For most of us, however, we’re somewhat lost in this sea of liberal arts. Not quite sure what road we’re on and whether we should have taken it. If only I had majored in biology…if only I’d gotten involved in journalism as a freshman…if only I’d thought to apply for this or for that…

What we have to remember is that we can still do anything. We can change our minds. We can start over. Get a post-bac or try writing for the first time. The notion that it’s too late to do anything is comical. It’s hilarious. We’re graduating college. We’re so young. We can’t, we MUST not lose this sense of possibility because in the end, it’s all we have.” ~Marina Keegan

Paper Tigers, or What happens to all the Asian-American overachievers when the test-taking ends?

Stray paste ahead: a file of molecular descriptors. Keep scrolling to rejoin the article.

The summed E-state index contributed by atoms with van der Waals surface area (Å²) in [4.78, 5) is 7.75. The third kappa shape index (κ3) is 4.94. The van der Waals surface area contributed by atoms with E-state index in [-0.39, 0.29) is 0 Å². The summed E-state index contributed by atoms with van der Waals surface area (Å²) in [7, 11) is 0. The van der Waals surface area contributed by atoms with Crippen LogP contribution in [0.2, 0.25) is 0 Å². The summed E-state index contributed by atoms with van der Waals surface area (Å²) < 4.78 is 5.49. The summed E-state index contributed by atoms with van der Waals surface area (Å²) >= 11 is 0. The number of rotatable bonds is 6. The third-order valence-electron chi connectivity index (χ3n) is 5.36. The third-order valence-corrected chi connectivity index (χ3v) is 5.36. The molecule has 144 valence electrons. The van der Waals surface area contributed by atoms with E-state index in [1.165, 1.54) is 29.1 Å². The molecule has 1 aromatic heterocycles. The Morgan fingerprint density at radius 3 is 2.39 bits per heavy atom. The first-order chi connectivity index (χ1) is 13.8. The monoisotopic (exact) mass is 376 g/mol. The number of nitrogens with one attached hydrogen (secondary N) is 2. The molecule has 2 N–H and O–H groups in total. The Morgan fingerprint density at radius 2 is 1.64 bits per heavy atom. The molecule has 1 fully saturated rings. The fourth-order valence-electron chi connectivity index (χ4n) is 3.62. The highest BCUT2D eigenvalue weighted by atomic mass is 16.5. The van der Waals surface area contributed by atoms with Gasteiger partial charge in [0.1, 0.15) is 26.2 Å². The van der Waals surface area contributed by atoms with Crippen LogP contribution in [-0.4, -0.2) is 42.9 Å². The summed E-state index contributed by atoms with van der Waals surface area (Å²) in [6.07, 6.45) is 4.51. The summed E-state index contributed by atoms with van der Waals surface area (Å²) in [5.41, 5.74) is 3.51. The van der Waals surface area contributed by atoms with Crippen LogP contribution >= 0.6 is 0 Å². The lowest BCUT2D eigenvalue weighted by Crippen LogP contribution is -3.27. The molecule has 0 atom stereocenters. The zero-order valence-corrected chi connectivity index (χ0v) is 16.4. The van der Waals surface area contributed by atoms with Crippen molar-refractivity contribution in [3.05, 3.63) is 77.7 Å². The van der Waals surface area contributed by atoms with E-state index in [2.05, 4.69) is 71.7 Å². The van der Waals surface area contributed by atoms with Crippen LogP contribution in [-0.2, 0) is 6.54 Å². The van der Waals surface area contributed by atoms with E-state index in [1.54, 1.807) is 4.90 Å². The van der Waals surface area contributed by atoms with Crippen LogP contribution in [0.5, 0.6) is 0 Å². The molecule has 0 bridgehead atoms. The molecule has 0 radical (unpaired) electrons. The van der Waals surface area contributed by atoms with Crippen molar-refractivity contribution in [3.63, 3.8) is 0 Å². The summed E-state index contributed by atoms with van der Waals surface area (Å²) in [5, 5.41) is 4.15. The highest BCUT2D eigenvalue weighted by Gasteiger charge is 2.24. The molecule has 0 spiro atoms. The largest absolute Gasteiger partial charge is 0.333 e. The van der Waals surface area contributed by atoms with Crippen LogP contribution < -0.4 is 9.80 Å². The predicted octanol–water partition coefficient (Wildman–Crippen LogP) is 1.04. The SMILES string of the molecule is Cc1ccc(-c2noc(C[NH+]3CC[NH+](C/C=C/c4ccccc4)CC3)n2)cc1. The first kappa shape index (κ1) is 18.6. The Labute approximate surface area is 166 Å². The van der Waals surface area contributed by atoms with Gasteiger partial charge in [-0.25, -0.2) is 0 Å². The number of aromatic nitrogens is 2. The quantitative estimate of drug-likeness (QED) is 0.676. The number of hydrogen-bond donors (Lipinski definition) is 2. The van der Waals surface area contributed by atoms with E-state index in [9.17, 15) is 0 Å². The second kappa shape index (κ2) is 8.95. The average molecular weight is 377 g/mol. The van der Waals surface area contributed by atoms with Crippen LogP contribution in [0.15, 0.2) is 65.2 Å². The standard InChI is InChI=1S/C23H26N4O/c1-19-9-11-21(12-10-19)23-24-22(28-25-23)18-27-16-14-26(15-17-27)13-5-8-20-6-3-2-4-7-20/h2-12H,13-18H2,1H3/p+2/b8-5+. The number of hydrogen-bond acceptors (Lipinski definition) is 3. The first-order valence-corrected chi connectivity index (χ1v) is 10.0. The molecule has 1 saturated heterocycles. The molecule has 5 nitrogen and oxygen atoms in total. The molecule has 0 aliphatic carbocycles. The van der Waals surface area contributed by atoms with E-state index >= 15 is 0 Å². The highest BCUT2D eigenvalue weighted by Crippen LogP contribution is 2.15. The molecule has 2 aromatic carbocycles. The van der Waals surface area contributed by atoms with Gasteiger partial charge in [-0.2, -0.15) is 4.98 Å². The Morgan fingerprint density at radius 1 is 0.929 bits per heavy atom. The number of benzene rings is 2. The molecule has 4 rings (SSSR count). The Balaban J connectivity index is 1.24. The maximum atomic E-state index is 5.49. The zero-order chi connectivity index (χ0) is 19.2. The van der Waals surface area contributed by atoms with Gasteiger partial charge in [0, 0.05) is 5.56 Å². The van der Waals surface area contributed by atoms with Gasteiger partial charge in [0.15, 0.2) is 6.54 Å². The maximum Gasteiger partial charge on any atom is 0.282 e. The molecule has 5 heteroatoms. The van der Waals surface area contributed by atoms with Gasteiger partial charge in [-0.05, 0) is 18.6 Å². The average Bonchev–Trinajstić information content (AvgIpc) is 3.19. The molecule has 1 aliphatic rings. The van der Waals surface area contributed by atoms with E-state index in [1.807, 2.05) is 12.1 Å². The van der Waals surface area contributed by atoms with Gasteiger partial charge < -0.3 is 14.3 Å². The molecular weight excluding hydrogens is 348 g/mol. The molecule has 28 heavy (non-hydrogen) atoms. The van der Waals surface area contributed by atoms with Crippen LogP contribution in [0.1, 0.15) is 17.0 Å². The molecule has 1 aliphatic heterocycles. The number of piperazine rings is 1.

• Author: Wesley Yang
  • Source: New York Magazine
  • Short summary/reflection/quote: Brutally honest critique of the hyper-competitive Asian American mentality. You will probably find a lot of the opinions controversial and that’s why this is worth the read.

Applying Sideways

Short summary/reflection/quote:

“Whenever I speak to students or their families, be it on travel or during a campus information session, without fail I am asked the same question…How do I get in to MIT? And here is what I tell them:

Apply sideways.

  • Do well in school. Take tough classes. Interrogate your beliefs and presumptions. Pursue knowledge with dogged precision. Because it is better to be educated and intelligent than not.